Human embryonic kidney (HEK-293) cells.
Cells were obtained from American Type Culture Collection and grown in Dulbecco's modified Eagle's medium (DMEM)-F-12 containing 10% fetal bovine serum, 10% GluMax (Invitrogen, Carlsbad, CA), and 100 U/ml penicillin and streptomycin, except for the rat α3β4 nAChR-stable HEK-293 cell line, which also contained 0.5 mg/ml Geneticin (GIBCO, G418). Cells were maintained at 37°C in a 5% CO2 atmosphere in a humidified incubator. Cells were passaged once every 3 days when they reached 90% confluence. Transient transfection of cells was accomplished by electroporation. A 0.4-cm Gene Pulser Cuvette (Bio-Rad) was used with 2 μg of total plasmid protein along with 0.2 μg of green fluorescent protein (GFP) to help identify transfected cells. The electroporation machine used was the Gene Pulser Xcell Electroporation System (Bio-Rad). This resulted in 80% transfection efficiency. Afterwards, cells were plated on 35-mm coverslips and maintained in the incubator for 24 h before use in electrophysiology experiments. A rat α3β4 nAChR-stable HEK-293 cell line was provided by Dr. Yingxian Xiao from Georgetown University (Washington, DC; Ref. 36). Plasmids containing the coding sequences for rat P2X2, P2X3, and P2X4 receptor subunits were a gift from Dr. Alan North (University of Manchester, Manchester, UK). Plasmids containing the coding sequences for the murine α3 and murine β4 nAChR subunits were provided by Dr. Jerry A. Stitzel (University of Colorado, Denver, CO).
Whole Cell Recording
Whole cell voltage-clamp measurements were obtained at room temperature with standard methods. Coverslips containing cells were placed on a stage of an inverted microscope (Nikon Diaphot, Mager Scientific, Dexter, MI) using phase-contrast optics. For identifying cotransfected cells, a mercury bulb with excitation wavelength of 495 nm was used with a filter for 520-nm emission. The pipette solution contained (mM) 122.5 K-aspartate, 20 KCl, 1 MgCl2, 10 EGTA, 5 HEPES, and 2 ATP; pH was adjusted to 7.3 with KOH. The extracellular solution was a HEPES-based buffer composed of (mM) 155 NaCl, 5 KCl, 2 CaCl2, 1 MgCl2, 10 HEPES, and 12 glucose; pH was adjusted to 7.4 with NaOH. All recordings were made with an Axopatch 200B amplifier (Molecular Devices, Sunnyvale, CA). Data were acquired with pCLAMP 9.1 software (Molecular Devices). Whole cell recordings were carried out with patch pipettes with tip resistances of 3–5 MΩ; seal resistances were >1 GΩ. Steady-state current-voltage relationships for agonist-induced whole cell currents were obtained with step depolarization that changed the holding potential from an initial value of −70 mV to 50 mV in 20-mV increments. There was a 2-min interval between all successive agonist applications at each holding potential, −70 mV for HEK-293 cells and −60 mV for myenteric neurons.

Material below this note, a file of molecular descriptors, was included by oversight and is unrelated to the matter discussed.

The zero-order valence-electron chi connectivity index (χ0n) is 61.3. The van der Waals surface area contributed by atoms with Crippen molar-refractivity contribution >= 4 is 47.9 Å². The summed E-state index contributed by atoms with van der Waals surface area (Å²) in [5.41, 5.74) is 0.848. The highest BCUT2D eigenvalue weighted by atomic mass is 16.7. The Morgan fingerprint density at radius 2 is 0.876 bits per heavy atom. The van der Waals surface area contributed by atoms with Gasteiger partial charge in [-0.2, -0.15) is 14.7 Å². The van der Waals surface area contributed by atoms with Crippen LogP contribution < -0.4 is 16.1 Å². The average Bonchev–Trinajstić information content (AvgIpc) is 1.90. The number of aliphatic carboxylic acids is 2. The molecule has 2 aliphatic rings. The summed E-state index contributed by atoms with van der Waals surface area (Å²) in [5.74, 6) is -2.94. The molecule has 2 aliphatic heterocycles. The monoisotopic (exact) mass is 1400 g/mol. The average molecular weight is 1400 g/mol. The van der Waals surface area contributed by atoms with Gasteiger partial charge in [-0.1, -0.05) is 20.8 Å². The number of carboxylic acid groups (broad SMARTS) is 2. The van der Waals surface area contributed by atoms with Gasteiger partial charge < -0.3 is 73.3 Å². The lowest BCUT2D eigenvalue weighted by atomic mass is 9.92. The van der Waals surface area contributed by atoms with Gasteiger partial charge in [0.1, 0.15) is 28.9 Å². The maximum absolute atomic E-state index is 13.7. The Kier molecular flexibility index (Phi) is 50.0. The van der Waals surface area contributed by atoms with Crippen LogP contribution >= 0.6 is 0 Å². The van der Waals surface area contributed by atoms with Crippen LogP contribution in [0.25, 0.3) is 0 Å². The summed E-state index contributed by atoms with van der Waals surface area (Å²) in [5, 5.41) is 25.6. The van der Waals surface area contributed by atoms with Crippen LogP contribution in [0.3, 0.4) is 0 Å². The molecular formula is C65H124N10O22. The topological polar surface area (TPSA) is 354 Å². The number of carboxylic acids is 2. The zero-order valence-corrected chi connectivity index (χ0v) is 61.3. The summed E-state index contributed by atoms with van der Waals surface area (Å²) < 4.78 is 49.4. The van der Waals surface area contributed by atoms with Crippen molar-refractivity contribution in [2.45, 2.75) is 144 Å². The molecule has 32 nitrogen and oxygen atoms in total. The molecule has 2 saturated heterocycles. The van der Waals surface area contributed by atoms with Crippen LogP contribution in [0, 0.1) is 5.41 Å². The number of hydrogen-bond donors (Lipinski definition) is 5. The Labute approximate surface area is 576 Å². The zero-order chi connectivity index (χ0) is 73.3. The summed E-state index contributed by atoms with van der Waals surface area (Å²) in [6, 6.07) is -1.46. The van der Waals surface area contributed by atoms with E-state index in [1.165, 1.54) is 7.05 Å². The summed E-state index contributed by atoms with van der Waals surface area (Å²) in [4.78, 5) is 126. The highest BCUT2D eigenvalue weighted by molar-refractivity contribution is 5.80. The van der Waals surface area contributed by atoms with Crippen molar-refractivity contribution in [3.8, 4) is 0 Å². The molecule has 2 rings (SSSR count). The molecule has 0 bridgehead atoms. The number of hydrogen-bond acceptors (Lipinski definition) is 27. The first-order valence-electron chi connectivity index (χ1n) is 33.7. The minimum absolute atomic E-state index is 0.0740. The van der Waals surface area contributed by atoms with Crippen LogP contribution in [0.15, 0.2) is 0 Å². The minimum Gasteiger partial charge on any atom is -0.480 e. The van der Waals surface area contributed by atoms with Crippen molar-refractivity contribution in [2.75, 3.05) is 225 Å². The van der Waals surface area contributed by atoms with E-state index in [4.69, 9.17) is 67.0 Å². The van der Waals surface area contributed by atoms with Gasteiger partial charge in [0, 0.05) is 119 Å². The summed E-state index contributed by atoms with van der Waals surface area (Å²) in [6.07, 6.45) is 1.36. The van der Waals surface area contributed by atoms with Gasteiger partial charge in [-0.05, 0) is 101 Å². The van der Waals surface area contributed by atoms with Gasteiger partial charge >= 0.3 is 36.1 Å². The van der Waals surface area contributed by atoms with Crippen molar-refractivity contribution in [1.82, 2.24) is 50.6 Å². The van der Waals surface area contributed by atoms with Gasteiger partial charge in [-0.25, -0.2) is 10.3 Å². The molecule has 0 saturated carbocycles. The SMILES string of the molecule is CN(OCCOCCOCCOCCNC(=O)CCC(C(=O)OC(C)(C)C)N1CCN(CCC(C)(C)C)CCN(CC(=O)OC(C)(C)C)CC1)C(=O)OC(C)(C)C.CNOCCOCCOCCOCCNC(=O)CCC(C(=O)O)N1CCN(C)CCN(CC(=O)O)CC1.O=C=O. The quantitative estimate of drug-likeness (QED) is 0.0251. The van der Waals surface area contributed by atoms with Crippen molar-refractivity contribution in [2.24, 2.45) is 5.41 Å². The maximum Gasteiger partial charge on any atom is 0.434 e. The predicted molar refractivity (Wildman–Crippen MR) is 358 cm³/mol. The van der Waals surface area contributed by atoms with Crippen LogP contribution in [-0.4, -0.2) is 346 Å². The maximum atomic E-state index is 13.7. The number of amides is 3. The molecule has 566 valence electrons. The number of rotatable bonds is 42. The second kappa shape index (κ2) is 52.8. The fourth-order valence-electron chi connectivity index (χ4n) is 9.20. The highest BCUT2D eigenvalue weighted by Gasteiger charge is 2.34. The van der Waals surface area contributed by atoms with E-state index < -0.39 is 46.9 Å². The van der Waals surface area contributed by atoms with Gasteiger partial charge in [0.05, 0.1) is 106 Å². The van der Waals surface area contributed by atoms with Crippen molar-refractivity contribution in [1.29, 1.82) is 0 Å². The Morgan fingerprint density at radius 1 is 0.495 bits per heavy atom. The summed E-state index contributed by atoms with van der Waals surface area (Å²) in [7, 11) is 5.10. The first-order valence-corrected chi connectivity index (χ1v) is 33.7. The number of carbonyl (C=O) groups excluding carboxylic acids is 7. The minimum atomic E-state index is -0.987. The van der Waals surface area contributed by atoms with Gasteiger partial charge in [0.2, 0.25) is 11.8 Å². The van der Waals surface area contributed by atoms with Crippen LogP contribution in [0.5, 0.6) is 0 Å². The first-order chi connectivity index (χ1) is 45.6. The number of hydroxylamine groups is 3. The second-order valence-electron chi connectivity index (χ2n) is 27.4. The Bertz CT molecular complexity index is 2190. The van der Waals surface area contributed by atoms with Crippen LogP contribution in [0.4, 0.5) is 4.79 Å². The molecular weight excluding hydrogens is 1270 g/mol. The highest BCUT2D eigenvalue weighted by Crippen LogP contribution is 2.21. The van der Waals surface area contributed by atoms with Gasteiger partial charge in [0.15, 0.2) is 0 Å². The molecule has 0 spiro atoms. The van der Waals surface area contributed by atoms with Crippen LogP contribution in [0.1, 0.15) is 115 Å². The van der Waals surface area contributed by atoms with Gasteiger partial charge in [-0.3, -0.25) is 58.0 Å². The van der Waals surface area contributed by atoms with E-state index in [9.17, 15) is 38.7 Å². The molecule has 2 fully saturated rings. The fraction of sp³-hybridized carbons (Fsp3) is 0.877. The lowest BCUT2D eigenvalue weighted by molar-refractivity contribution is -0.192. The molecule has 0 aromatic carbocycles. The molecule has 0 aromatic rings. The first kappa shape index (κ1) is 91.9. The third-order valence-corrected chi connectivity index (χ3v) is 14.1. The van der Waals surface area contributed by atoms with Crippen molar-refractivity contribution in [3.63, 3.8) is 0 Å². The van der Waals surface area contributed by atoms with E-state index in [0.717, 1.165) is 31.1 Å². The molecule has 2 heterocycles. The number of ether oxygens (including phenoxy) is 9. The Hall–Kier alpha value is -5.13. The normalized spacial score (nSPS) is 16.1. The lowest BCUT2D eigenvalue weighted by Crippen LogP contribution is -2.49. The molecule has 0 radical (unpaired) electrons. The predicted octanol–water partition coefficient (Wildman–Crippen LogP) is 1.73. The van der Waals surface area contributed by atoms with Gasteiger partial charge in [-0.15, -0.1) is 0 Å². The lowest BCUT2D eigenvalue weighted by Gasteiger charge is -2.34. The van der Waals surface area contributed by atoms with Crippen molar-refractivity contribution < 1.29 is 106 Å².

Agonists were applied onto individual neurons/cells by gravity flow from linear array quartz tubes placed near the cell. The distance from the mouth of the tubes to the cells was ∼200 μm, with flow controlled manually with a micromanipulator. Computer-controlled solenoid valves (General Valve, Fairfield, NJ) were used to gate solution flow through the tubes. Agonist-induced currents were measured as the peak current amplitude. The difference between the predicted sum of the individual peak currents was compared with the current amplitude caused by coapplication of two agonists.
Data are expressed as means ± SE, and n refers to the number of cells from which the data were obtained. The predicted current amplitude that would occur during agonist coapplication was calculated by measuring the peak currents caused by previous individual agonist applications and then summing these values. These data were used for statistical comparisons of actual and predicted currents. Traces illustrating predicted currents were constructed with a simple math function in Origin 7 (OriginLab, Northhampton, MA). Student's t-test or analysis of variance was used to establish significant differences between control and treatment groups. The significance level was P < 0.05. Agonist concentration-response curves were fit to the following logistic function with Origin: y = (Ymin − Ymax)/[1 + (x/EC50)] + Ymax, where EC50 is the half-maximal effective concentration, nH is the slope (Hill coefficient), and Ymin and Ymax are the minimum and maximum, respectively.